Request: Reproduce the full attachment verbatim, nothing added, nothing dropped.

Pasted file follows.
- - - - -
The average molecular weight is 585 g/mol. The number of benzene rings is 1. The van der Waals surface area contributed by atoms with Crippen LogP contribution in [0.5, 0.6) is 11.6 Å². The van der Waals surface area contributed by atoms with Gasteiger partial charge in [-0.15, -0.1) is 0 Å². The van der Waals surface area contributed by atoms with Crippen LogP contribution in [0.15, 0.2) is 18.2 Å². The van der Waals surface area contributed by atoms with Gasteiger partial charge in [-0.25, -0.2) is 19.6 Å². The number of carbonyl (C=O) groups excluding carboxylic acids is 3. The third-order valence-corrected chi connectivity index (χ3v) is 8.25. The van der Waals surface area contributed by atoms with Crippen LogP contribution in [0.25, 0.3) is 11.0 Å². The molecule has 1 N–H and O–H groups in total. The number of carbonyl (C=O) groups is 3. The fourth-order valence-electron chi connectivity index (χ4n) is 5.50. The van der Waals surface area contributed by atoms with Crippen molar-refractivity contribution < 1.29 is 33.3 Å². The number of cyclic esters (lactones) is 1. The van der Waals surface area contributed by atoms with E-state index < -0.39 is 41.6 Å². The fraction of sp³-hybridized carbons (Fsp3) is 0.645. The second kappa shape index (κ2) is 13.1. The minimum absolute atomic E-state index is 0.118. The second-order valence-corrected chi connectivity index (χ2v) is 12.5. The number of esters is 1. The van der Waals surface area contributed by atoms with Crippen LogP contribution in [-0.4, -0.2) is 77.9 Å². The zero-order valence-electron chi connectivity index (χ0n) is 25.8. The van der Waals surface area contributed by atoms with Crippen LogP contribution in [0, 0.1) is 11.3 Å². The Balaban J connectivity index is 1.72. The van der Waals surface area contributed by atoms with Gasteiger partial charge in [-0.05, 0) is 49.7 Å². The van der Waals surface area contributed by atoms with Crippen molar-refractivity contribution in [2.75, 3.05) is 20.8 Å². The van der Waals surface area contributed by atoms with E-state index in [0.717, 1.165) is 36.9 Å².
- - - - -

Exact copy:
The average molecular weight is 585 g/mol. The number of benzene rings is 1. The van der Waals surface area contributed by atoms with Crippen LogP contribution in [0.5, 0.6) is 11.6 Å². The van der Waals surface area contributed by atoms with Gasteiger partial charge in [-0.15, -0.1) is 0 Å². The van der Waals surface area contributed by atoms with Crippen LogP contribution in [0.15, 0.2) is 18.2 Å². The van der Waals surface area contributed by atoms with Gasteiger partial charge in [-0.25, -0.2) is 19.6 Å². The number of carbonyl (C=O) groups excluding carboxylic acids is 3. The third-order valence-corrected chi connectivity index (χ3v) is 8.25. The van der Waals surface area contributed by atoms with Crippen LogP contribution in [0.25, 0.3) is 11.0 Å². The molecule has 1 N–H and O–H groups in total. The number of carbonyl (C=O) groups is 3. The fourth-order valence-electron chi connectivity index (χ4n) is 5.50. The van der Waals surface area contributed by atoms with Crippen molar-refractivity contribution < 1.29 is 33.3 Å². The number of cyclic esters (lactones) is 1. The van der Waals surface area contributed by atoms with E-state index < -0.39 is 41.6 Å². The fraction of sp³-hybridized carbons (Fsp3) is 0.645. The second kappa shape index (κ2) is 13.1. The minimum absolute atomic E-state index is 0.118. The second-order valence-corrected chi connectivity index (χ2v) is 12.5. The number of esters is 1. The van der Waals surface area contributed by atoms with Crippen LogP contribution in [-0.4, -0.2) is 77.9 Å². The zero-order valence-electron chi connectivity index (χ0n) is 25.8. The van der Waals surface area contributed by atoms with Crippen LogP contribution in [0, 0.1) is 11.3 Å². The Balaban J connectivity index is 1.72. The van der Waals surface area contributed by atoms with Gasteiger partial charge in [-0.05, 0) is 49.7 Å². The van der Waals surface area contributed by atoms with Crippen molar-refractivity contribution in [2.75, 3.05) is 20.8 Å². The van der Waals surface area contributed by atoms with E-state index in [0.717, 1.165) is 36.9 Å².